As a professional CV writer and career coach, it seems that, with the advent of casual social media, people are becoming less literate in terms of formal communication. In the 'old days' (pre-2000) most people knew how to write and format a formal letter. However today, it seems this art has been lost for many. While this is generally not a problem in the day to day life of most people, how does this lack of skill impact candidates applying for positions?
Recruiter and author Tony Beshara found that 86 per cent of the 3,000 recruiters and hiring managers he surveyed, believed that the cover letter is not an important addition to the CV. This is particularly true when it comes to online applications, as usually there is only the opportunity to fill in a generic form, and attach a copy of your CV if you are lucky.
However what Beshara's study fails to point out is that 14% of people in the hiring seat feel cover letters are very important.
'Frame' to the CV
This fact came home to me as a recruiter many years ago, when screening a whole bunch of CVs with a colleague. Quickly skim reading through each CV to find key data relevant to the role, (and ignoring any cover letters I came across), I was shocked to see my co-HR compatriot Michelle dutifully reading each cover letter in full. Asking her what she was doing, she explained to me that the cover letter to her was the most important part of a person's application. In it they can choose to communicate their relevancy to the role, highlight key achievements early on, and provide a 'frame' to view the CV through.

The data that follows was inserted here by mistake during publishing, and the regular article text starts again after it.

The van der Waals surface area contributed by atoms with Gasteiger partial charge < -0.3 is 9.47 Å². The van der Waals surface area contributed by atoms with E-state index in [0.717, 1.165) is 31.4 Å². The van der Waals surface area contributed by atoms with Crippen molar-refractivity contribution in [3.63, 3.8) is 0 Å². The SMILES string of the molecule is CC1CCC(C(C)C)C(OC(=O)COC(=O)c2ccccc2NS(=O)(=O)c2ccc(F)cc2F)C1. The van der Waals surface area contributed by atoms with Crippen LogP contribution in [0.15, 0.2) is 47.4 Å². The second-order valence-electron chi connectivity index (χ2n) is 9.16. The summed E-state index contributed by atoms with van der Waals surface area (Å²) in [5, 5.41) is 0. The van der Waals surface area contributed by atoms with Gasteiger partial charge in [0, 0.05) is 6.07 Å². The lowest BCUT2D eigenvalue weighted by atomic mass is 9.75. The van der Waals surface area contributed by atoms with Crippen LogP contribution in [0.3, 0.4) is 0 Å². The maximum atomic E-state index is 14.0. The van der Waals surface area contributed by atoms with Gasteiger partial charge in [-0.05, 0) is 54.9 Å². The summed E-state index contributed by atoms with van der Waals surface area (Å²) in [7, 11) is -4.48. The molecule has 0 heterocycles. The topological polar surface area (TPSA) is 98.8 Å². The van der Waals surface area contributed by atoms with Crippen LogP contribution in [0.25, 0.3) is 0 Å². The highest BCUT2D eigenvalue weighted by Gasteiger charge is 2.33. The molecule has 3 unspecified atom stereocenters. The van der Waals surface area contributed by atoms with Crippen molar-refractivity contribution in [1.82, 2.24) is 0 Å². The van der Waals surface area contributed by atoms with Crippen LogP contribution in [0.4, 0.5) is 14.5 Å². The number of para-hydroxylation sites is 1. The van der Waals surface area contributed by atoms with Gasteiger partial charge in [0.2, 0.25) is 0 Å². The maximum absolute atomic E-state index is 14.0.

Another good friend, James Cozens, once advertised a mid-level role, and specifically asked for a cover letter to be included as part of the application. After going through the 95 applications he received, he found that 72% did not include an covering letter, 16% had poor quality covering letters with spelling mistakes and wrong information, with only 12% clearly articulating the applicant's career background and relevancy towards the position.
Job hunting is like golf
Just like a golf shot, each job application should be firstly sized up for your relevancy, secondly tailored to the role, and then finally packaged in a way that is relevant for the reader. Sadly most job applicants play the 'Happy Gilmore' way, by rushing it all, swinging wildly and hoping for the best. They pay no consideration to the needs of the reader, and assume the recruiter will understand their relevancy to the position by telepathy….
Take time to create a cover letter an employer actually wants to read. If you are lucky, you will strike one of the 14% and your application will go to the head of the pack!
Contact Tom O'Neil and the team at CV.CO.NZ for a free CV or LinkedIn assessment or to be your personal career coach.